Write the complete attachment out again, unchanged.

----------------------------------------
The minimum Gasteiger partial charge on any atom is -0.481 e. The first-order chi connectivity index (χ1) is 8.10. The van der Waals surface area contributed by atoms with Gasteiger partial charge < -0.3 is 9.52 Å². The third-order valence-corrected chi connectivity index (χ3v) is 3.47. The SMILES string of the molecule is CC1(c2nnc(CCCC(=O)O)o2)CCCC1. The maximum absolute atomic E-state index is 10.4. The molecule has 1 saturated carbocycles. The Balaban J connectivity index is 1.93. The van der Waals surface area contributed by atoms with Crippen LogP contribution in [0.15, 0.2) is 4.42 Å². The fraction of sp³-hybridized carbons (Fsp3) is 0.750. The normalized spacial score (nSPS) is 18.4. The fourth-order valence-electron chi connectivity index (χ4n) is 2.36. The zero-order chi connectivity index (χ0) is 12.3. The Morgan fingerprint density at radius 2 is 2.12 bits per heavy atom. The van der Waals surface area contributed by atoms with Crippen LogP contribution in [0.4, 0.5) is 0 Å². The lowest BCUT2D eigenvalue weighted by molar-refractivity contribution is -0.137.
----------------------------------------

The minimum Gasteiger partial charge on any atom is -0.481 e. The first-order chi connectivity index (χ1) is 8.10. The van der Waals surface area contributed by atoms with Gasteiger partial charge < -0.3 is 9.52 Å². The third-order valence-corrected chi connectivity index (χ3v) is 3.47. The SMILES string of the molecule is CC1(c2nnc(CCCC(=O)O)o2)CCCC1. The maximum absolute atomic E-state index is 10.4. The molecule has 1 saturated carbocycles. The Balaban J connectivity index is 1.93. The van der Waals surface area contributed by atoms with Crippen LogP contribution in [0.15, 0.2) is 4.42 Å². The fraction of sp³-hybridized carbons (Fsp3) is 0.750. The normalized spacial score (nSPS) is 18.4. The fourth-order valence-electron chi connectivity index (χ4n) is 2.36. The zero-order chi connectivity index (χ0) is 12.3. The Morgan fingerprint density at radius 2 is 2.12 bits per heavy atom. The van der Waals surface area contributed by atoms with Crippen LogP contribution in [0.4, 0.5) is 0 Å². The lowest BCUT2D eigenvalue weighted by molar-refractivity contribution is -0.137.